Social media growing in US politics, study finds

Oct 19, 2012
US President Barack Obama speaks as Facebook CEO Mark Zuckerberg (R) looks on during a town hall meeting at Facebook headquarters in Palo Alto, California in 2011. Nearly two out of five US adults use social media to get involved in politics, with the younger crowd and the ideologically committed especially active, a study showed Friday.

Nearly two out of five US adults use social media to get involved in politics, with the younger crowd and the ideologically committed especially active, a study showed Friday.

The study showed that 60 percent of adults use like or and that two-thirds of these—39 percent of all US adults—use social media for civic or political activity.

Social media users who talk about politics on a regular basis or who have firm ideological ties are the most likely to be active on the sites, the study found.

And those aged 18-29 are "notably more likely than older users to have posted their own comments, as are those who have at least some college experience," Pew said.

"Now that more than half of use social media, these technologies have worked their way into the rhythms of people's lives at many levels," said Lee Rainie, director of the Pew Internet & American Life Project.

"At the height of the campaign season, it is clear that most social media users, especially those who care about politics, are using the tools to debate others, stay in touch with candidates, flag political news stories and analysis that are important to them, and press their friends into action. We'll see the fruits of this neo-activism on Election Day."

Tweets are shown on a display during the Republican National Convention in August 2012 in Tampa, Florida. Nearly two out of five US adults use social media to get involved in politics, with the younger crowd and the ideologically committed especially active, a study showed Friday.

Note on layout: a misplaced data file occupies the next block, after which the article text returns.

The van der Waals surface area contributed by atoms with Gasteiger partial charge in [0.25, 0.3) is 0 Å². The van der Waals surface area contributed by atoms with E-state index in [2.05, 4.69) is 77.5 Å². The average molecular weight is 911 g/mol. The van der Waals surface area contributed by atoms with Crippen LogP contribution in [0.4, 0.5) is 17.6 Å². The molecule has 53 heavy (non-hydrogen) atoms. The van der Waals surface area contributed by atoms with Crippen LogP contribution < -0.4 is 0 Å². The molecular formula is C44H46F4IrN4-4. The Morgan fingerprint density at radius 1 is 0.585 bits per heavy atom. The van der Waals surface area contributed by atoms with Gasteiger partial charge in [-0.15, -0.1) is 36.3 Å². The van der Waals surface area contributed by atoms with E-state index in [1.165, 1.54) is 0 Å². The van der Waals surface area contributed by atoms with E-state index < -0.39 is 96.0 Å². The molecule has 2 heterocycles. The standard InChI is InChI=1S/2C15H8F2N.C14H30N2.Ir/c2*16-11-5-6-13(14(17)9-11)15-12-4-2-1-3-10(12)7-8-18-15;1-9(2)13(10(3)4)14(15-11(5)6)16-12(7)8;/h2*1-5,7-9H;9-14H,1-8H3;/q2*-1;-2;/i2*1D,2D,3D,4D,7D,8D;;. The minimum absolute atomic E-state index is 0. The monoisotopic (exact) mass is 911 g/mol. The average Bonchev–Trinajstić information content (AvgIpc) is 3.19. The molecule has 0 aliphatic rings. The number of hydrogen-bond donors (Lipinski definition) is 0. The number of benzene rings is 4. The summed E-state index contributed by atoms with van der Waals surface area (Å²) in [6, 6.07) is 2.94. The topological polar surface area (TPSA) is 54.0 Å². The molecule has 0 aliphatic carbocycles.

Around 35 percent of social have used the tools to encourage people to vote, the study showed, with Democrats (42 percent) holding an edge over Republicans (36 percent) and independents (31 percent).

Around a third post their own comments or thoughts, or repost content from someone else.

About 21 percent of those using Twitter or other social media belong to a group on a networking site that is involved in political or social issues, or working to advance a cause.

Explore further: US Congress decriminalizes cellphone unlocking

add to favorites email to friend print save as pdf

Related Stories

Study: We're getting less friendly on Facebook

Feb 24, 2012

(AP) -- Whether it's pruning friends lists, removing unwanted comments or restricting access to their profiles, Americans are getting more privacy-savvy on social networks, a new report found.

Study finds Web no equalizer for civic engagement

Sep 01, 2009

(AP) -- Unlike some people have hoped, the Internet hasn't led to big changes in the socio-economic makeup of Americans engaged in civic activities, a new study from the Pew Internet and American Life Project finds.

Poll on Facebook users reveals unexpected results

Jun 16, 2011

Contrary to popular opinion, social network users actually do have real lives. According to a poll published on Thursday by the Pew Research Center's Internet & American Life Project, Facebook users are more ...

Recommended for you

Scalping can raise ticket prices

Jul 25, 2014

Scalping gets a bad rap. For years, artists and concert promoters have stigmatized ticket resale as a practice that unfairly hurts their own sales and forces fans to pay exorbitant prices for tickets to sold-out concerts. ...

Study shows role of media in sharing life events

Jul 24, 2014

To share is human. And the means to share personal news—good and bad—have exploded over the last decade, particularly social media and texting. But until now, all research about what is known as "social sharing," or the ...

User comments : 0